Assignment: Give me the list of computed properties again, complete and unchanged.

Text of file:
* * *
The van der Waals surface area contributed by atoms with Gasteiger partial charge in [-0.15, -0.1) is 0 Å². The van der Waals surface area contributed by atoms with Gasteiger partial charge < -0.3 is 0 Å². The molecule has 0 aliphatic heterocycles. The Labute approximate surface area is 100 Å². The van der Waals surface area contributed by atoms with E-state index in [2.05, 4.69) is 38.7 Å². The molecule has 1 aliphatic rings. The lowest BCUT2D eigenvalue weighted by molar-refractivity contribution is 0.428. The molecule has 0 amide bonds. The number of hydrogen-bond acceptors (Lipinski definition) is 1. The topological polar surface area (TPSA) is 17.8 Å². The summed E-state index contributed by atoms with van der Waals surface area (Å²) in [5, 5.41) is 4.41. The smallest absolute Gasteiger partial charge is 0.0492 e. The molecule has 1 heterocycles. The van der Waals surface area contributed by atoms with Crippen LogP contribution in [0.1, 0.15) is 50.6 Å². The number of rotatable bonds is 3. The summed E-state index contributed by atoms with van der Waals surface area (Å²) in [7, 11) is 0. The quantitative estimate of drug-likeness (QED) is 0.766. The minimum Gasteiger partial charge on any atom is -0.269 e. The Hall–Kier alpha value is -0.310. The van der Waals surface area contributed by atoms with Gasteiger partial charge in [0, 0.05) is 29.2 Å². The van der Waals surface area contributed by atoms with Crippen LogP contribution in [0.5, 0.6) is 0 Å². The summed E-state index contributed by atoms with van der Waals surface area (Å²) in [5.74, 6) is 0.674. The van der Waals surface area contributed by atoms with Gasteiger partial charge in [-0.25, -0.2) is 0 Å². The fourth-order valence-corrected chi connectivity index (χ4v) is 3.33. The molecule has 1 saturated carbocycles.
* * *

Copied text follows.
The van der Waals surface area contributed by atoms with Gasteiger partial charge in [-0.15, -0.1) is 0 Å². The van der Waals surface area contributed by atoms with Gasteiger partial charge < -0.3 is 0 Å². The molecule has 0 aliphatic heterocycles. The Labute approximate surface area is 100 Å². The van der Waals surface area contributed by atoms with E-state index in [2.05, 4.69) is 38.7 Å². The molecule has 1 aliphatic rings. The lowest BCUT2D eigenvalue weighted by molar-refractivity contribution is 0.428. The molecule has 0 amide bonds. The number of hydrogen-bond acceptors (Lipinski definition) is 1. The topological polar surface area (TPSA) is 17.8 Å². The summed E-state index contributed by atoms with van der Waals surface area (Å²) in [5, 5.41) is 4.41. The smallest absolute Gasteiger partial charge is 0.0492 e. The molecule has 1 heterocycles. The van der Waals surface area contributed by atoms with Crippen LogP contribution in [0.1, 0.15) is 50.6 Å². The number of rotatable bonds is 3. The summed E-state index contributed by atoms with van der Waals surface area (Å²) in [7, 11) is 0. The quantitative estimate of drug-likeness (QED) is 0.766. The minimum Gasteiger partial charge on any atom is -0.269 e. The Hall–Kier alpha value is -0.310. The van der Waals surface area contributed by atoms with Gasteiger partial charge in [0, 0.05) is 29.2 Å². The van der Waals surface area contributed by atoms with Crippen LogP contribution in [0.5, 0.6) is 0 Å². The summed E-state index contributed by atoms with van der Waals surface area (Å²) in [5.74, 6) is 0.674. The van der Waals surface area contributed by atoms with Gasteiger partial charge in [-0.25, -0.2) is 0 Å². The fourth-order valence-corrected chi connectivity index (χ4v) is 3.33. The molecule has 1 saturated carbocycles.